From John Hennessy (we’ll be doing a real post tomorrow, but in the meantime, here’s something touching on a current theme):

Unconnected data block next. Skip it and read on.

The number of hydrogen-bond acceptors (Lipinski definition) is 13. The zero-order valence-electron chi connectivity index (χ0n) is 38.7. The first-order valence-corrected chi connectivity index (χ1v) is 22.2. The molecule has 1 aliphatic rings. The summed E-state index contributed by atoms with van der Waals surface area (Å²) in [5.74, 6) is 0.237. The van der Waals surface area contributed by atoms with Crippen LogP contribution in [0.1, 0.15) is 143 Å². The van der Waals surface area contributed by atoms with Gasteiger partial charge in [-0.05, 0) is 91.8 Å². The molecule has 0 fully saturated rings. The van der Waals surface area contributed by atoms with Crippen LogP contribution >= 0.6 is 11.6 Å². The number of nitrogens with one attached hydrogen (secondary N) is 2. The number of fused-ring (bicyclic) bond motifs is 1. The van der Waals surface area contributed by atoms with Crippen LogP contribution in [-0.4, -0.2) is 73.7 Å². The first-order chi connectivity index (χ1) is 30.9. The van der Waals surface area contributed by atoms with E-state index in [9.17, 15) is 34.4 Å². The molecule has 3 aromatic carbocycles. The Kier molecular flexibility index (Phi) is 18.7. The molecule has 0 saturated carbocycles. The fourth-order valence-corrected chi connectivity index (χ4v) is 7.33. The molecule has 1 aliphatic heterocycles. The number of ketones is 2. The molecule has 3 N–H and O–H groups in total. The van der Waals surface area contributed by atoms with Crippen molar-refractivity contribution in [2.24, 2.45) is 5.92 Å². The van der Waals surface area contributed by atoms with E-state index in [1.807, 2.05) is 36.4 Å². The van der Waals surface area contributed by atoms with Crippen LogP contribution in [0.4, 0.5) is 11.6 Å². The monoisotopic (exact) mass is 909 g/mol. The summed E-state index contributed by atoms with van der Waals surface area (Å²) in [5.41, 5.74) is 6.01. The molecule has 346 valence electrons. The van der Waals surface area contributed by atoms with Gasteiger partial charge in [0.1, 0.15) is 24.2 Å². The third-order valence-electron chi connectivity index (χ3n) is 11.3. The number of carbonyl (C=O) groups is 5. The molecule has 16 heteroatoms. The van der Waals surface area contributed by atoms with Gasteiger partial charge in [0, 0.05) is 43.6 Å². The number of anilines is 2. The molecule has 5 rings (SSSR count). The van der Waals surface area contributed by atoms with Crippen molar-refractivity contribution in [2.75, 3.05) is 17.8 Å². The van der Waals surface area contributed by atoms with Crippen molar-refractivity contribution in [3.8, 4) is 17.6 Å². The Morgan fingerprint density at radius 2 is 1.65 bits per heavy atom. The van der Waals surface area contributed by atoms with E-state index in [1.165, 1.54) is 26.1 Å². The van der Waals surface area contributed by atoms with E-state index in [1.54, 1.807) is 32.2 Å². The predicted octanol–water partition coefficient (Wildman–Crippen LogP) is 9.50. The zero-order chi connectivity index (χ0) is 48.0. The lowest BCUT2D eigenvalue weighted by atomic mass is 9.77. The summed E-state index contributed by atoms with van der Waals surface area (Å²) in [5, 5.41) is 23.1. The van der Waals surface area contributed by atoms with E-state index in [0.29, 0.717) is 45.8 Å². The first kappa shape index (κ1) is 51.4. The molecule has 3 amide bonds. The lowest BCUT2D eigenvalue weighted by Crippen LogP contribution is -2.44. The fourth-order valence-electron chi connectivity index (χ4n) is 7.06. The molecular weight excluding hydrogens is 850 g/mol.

Yesterday was not the first time the Apocalypse failed to arrive on time in the Fredericksburg region.  In October 1889, word went out over the national wires that an Adventist sect in near Screamersville, Spotsylvania County (a stop on the railroad linking Orange and Fredericksburg) had predicted that the world would come to an end on October 23, 1889, and if not “tonight, then certainly before the end of the month.” The Hartford Courant reported that the prediction had created “considerable excitement,” and that “a number of farmers have left their homes, turned their stock out on the commons and are living at the Adventist camp.  Others refuse to work and only go home at night.  Many farmers have not sowed their fall wheat on this account and say they will not put a single grain of seed in the ground, as the Lord will certainly come this year.”  The paper reported that about fifty Spotsylvanians were at the Adventist Camp, “waiting patiently and confidently for the end of the world.”

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